Neil Cross’s scripts were so rich with mystery and layers of story lines that when we were bringing the episodes to time, we ended up repurposing some scenes because we had lost an entire character but still needed the events surrounding the character for the rest of the episode. For instance, in episode 104 the characters keep hearing noises from the pipes in the old house. Allie walks around the halls listening to them, the kids hear the noises in the middle of the night, etc. These noises are directly related to another story line that is no longer in the show. But the noises themselves became a character in the episode that is a motivation for the other characters.
What did the production process look like for you?
Johnson: Our normal process was slightly altered because the pandemic hit right smack in the middle of production. We all had to learn a new way of working very quickly. The remote work systems had a lot of challenges in the beginning but since we already had most of the episode in the can and Neil Cross, the creator, was working from New Zealand, we ended up using local systems for the first few months. We luckily didn’t have to deal with the remote system issues until much later in the process. I would wake up to notes every morning and when Neil woke up, he would have the changes ready to look at and then we would FaceTime and discuss what was working and what wasn’t. We had daily Zoom check-ins with the post crew, which was essential. We did sound, music, and visual effects spotting sessions virtually and the editors were sent mixes to review before the final mix day. This is all standard at this point but new to us back then.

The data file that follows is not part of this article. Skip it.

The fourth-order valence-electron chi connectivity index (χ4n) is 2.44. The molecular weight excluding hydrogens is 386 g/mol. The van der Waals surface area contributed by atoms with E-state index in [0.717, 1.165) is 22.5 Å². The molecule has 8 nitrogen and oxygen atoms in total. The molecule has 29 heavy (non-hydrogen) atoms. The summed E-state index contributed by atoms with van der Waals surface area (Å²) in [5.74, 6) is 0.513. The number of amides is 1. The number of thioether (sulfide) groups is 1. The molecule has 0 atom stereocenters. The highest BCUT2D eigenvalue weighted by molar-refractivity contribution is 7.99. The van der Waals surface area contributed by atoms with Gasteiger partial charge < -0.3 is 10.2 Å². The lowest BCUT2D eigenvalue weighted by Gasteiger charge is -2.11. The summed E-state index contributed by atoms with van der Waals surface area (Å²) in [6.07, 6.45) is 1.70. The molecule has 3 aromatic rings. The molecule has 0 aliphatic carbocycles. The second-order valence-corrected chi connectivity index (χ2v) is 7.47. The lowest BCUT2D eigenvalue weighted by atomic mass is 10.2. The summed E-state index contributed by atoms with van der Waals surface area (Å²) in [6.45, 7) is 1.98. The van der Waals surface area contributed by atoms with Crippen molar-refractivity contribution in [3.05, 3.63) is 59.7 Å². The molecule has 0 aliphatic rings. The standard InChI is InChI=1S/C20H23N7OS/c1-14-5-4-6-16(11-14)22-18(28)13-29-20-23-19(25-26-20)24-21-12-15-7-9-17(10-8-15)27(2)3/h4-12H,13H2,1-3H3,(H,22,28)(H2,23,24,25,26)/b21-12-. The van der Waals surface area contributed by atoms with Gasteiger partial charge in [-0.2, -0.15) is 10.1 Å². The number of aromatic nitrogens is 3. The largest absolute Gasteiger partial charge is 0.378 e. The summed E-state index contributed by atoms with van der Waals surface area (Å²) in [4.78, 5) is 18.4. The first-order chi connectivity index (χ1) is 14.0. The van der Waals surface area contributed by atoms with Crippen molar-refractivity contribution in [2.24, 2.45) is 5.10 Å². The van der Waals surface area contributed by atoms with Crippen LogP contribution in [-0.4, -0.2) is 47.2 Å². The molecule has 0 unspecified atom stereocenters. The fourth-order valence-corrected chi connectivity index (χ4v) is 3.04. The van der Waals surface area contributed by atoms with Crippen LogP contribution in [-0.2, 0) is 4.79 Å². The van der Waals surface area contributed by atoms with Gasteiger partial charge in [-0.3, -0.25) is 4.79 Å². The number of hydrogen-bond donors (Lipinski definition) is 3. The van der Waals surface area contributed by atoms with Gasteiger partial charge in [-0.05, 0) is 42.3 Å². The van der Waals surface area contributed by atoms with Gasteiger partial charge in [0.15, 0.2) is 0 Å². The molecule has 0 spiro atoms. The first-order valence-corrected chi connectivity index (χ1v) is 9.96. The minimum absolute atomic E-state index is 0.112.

How does your emphasis change between genres?
Johnson: I think you definitely need to be in a slightly different head for different genres. Editing is always about timing and story but generally I find comedies to be cut much faster (almost like an action film). Musicals are trying to do a lot of things at the same time and sometimes story can get in the way of a fabulous dance number, so the balance is crucial. You don’t want to cover a great dance move or beautiful vocal to drive home the story, so you’re always looking for that moment to slip in a cutaway or a line of dialogue that won’t derail the flow of the song or dance number. I’m thrilled that I’ve been able to work in so many different genres. I love the variety. My music background has allowed me to cut some great music shows like “SMASH” and “The Get Down.” My feeling is that editing a scene is like composing a piece of music. The dialogue, sound effects, and what’s happening visually are each a different instrument in the composition and the placement of each picture cut, sound effect, head movement, or eye blink is what will make or break the scene.